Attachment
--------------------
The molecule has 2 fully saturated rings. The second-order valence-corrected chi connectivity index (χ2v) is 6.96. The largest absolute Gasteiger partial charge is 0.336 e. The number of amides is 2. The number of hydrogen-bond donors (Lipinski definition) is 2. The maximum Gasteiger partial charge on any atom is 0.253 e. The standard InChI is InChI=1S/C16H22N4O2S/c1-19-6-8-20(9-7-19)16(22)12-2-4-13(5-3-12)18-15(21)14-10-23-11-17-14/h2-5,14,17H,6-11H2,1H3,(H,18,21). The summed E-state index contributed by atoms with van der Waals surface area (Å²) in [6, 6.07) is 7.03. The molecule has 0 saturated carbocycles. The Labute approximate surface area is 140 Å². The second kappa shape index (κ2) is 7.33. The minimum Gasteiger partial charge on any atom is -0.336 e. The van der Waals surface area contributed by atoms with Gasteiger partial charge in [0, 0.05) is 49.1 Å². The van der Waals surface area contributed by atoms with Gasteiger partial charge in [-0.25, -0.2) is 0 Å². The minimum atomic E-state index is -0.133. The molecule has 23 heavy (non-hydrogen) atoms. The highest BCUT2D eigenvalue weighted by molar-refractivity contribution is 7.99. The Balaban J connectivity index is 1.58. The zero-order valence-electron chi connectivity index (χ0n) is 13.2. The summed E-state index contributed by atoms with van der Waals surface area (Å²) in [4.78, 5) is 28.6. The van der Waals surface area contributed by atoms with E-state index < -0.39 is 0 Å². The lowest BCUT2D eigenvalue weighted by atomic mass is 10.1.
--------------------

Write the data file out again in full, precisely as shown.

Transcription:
The molecule has 2 fully saturated rings. The second-order valence-corrected chi connectivity index (χ2v) is 6.96. The largest absolute Gasteiger partial charge is 0.336 e. The number of amides is 2. The number of hydrogen-bond donors (Lipinski definition) is 2. The maximum Gasteiger partial charge on any atom is 0.253 e. The standard InChI is InChI=1S/C16H22N4O2S/c1-19-6-8-20(9-7-19)16(22)12-2-4-13(5-3-12)18-15(21)14-10-23-11-17-14/h2-5,14,17H,6-11H2,1H3,(H,18,21). The summed E-state index contributed by atoms with van der Waals surface area (Å²) in [6, 6.07) is 7.03. The molecule has 0 saturated carbocycles. The Labute approximate surface area is 140 Å². The second kappa shape index (κ2) is 7.33. The minimum Gasteiger partial charge on any atom is -0.336 e. The van der Waals surface area contributed by atoms with Gasteiger partial charge in [0, 0.05) is 49.1 Å². The van der Waals surface area contributed by atoms with Gasteiger partial charge in [-0.25, -0.2) is 0 Å². The minimum atomic E-state index is -0.133. The molecule has 23 heavy (non-hydrogen) atoms. The highest BCUT2D eigenvalue weighted by molar-refractivity contribution is 7.99. The Balaban J connectivity index is 1.58. The zero-order valence-electron chi connectivity index (χ0n) is 13.2. The summed E-state index contributed by atoms with van der Waals surface area (Å²) in [4.78, 5) is 28.6. The van der Waals surface area contributed by atoms with E-state index < -0.39 is 0 Å². The lowest BCUT2D eigenvalue weighted by atomic mass is 10.1.